Neil Howe and Richard Jackson write in the Washington Post that
All told, population trends point inexorably toward a more dominant U.S. role in a world that will need us more, not less. ...In 1950, six of the top 12 [most populous countries] were developed countries. In 2000, only three were. By 2050, only one developed country will remain -- the United States, still in third place. By then, it will be the only country among the top 12 with a historical commitment to democracy, free markets and civil liberties.
Their premise is a scary one: exploding population in the Third World overwhelming Western values and ideals held dear by aging societies no longer able to defend those values. Only one nation may survive--the United States. It certainly sounds like a cry for help that only America can provide.
The authors' facts sound impeccable. they marshal sociological studies of violence,crime and demographic trends. They project population changes and offer data on fertility and birth rates. I'm not in a position to verify or dispute the facts but they certainly sound true based on what I do know about demographics and economics.
What doesn't sound impeccable to me is the sense of mission that the authors impart. I certainly believe that America has a unique role in history as the incubator of popular democracy. I further believe that, as a nation we have an obligation to share our wealth--financial and intellectual--with the world. That much of the authors' mission makes sense. In fact, only three words--"more dominant rol"--give me pause. What I hear in those three words is "Forget any idea that America can retreat into isolationist safety. America must become more dominant if Western civilization is to survive." In the world of the Center for Strategic and International Studies, where the authors are research analysts, dominance equals force. The CSIS board is a pantheon of American hawks, intellectual home of the National Security State. When I hear "more dominant role" from that quarter, I expect missiles to fly and bombs to fall.
Since I don't dispute the authors' facts, what is my answer to the dire future they predict? First off, I would not assume that American military power can change the demographic or economic trends that give rise to the poverty,instability and violence. Second, I would not assume that the rest of the world will welcome a "more dominant role" for America. This nation may have much to offer but that is only me, born and raised in America, projecting my values on the world. Instead, I would demonstrate the utility and advantages of American ideas by addressing directly the causes of poverty and despair, marshaling a variety of public, private and non-profit initiatives to create a sustainable economy for the nation and the world in the 21st century.
If the world will be changing in ways that threaten us and future generations, then we have a duty to deal with those changes in ways that preserve our fundamental liberties and economic security. For CSIS, force and dominance will protect America and by extension Western democratic values. For me, utility and results will be America's strength in competing with other values and ideas even as those societies out race us in population. Let's face it, the world is constantly changing--always has and always will. If not for constant change, America would not have emerged as a powerful nation. So nothing in history guarantees that this country will always retain that position.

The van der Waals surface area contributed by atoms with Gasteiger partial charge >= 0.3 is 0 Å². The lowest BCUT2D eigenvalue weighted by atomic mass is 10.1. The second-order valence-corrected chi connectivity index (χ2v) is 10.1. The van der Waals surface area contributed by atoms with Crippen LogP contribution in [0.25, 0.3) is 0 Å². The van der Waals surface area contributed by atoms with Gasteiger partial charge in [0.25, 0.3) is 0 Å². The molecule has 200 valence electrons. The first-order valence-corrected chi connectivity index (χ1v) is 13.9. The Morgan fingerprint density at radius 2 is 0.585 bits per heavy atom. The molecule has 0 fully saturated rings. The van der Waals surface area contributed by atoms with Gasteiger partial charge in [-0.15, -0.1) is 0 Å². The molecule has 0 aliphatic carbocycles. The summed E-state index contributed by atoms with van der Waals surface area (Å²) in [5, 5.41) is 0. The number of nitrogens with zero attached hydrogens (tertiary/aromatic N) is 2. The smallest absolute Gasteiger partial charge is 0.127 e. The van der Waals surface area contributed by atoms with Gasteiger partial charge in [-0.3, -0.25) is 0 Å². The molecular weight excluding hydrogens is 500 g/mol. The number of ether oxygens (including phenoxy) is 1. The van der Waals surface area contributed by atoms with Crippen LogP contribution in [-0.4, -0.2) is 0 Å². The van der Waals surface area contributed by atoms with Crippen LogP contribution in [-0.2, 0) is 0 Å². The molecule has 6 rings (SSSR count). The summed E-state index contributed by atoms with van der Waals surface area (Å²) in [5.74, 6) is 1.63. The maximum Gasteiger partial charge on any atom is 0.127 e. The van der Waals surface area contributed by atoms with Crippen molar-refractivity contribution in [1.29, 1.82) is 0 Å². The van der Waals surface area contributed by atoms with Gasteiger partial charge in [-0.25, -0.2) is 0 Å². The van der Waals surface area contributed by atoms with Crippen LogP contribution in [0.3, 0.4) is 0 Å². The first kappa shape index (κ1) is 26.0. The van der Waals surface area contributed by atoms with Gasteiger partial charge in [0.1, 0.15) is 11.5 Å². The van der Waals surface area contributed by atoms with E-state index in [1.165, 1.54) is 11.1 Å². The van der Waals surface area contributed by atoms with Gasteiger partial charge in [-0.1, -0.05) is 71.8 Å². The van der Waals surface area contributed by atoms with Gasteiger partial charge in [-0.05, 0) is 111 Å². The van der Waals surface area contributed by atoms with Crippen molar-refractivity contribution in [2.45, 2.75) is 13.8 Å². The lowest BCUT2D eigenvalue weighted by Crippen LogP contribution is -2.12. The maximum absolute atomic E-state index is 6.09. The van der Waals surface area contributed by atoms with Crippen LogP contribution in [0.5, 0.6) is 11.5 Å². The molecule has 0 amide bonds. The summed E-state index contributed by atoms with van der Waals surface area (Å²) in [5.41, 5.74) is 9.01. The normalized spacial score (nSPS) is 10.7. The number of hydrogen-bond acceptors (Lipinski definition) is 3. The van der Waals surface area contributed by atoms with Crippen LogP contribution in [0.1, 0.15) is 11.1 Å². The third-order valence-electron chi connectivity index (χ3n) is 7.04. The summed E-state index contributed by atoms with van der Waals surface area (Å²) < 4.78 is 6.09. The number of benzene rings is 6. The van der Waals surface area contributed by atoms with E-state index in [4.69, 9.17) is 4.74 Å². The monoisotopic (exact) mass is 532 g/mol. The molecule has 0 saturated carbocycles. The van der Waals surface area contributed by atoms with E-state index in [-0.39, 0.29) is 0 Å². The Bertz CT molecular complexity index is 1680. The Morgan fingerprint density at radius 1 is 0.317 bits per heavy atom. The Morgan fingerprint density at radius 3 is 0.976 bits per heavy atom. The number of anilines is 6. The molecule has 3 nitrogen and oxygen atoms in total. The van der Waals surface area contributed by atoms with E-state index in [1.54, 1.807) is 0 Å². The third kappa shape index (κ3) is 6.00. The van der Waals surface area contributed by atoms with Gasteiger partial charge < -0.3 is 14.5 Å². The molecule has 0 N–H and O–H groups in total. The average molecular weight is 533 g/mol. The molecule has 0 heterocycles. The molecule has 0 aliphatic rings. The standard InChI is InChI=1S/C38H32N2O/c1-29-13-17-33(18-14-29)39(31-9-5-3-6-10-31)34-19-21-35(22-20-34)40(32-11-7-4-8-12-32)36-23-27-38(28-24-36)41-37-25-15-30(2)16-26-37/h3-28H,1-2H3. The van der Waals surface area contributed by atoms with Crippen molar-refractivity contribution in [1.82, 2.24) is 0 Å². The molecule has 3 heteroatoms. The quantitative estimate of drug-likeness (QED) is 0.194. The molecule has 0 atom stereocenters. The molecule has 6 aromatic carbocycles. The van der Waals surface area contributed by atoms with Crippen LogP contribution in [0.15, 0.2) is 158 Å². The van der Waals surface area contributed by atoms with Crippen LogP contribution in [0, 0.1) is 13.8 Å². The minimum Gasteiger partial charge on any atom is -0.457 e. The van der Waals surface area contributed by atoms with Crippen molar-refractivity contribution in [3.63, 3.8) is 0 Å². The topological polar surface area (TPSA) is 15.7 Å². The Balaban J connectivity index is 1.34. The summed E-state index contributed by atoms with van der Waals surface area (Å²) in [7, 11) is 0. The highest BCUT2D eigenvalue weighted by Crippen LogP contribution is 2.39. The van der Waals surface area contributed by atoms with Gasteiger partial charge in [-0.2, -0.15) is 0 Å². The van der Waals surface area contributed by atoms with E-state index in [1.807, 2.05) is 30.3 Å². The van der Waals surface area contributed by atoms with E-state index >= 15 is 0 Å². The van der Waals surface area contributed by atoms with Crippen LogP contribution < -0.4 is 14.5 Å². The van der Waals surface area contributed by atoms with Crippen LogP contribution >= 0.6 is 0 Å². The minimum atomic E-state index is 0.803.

The United States was fortunate to acquire a large land mass with vast resources and protected by great oceans. These days that land mass is well occupied, its resources depleted and no longer protected by the oceans. In much of the last century, the US was banker and manufacturer to the world. Now we are deeply in debt, devoid of industry beyond the manufacture of a vast arsenal and rapidly aging. Howe and Jackson correctly describe one key challenge Americans will face in the coming years. The only "more dominant role' that will succeed for America will be one where our ideas demonstrate real results, not simply project force.
Perhaps the most truly American trait has been an unwillingness to accept limits; when confronted by an obstacle, Americans typically find a way to work around it. Elsewhere in the WP another article invokes Alex de Tocqueville
"Americans of all ages, all stations of life, and all types of disposition are forever forming associations," he wrote. "In democratic countries, knowledge of how to combine is the mother of all other forms of knowledge; on its progress depends that of all the others."
In the 170 or so years since that was written, Americans have demonstrated an amazing agility in overcoming problems, not just because of our economic and resource advantages but also because of our ideas, ingenuity and ability to cooperate toward common goals.
This is the "more dominant role" I would like to see for my country, not more bullets, bayonets and bombs. This is a legacy of hope we can leave for future generations. I hope we are up to it.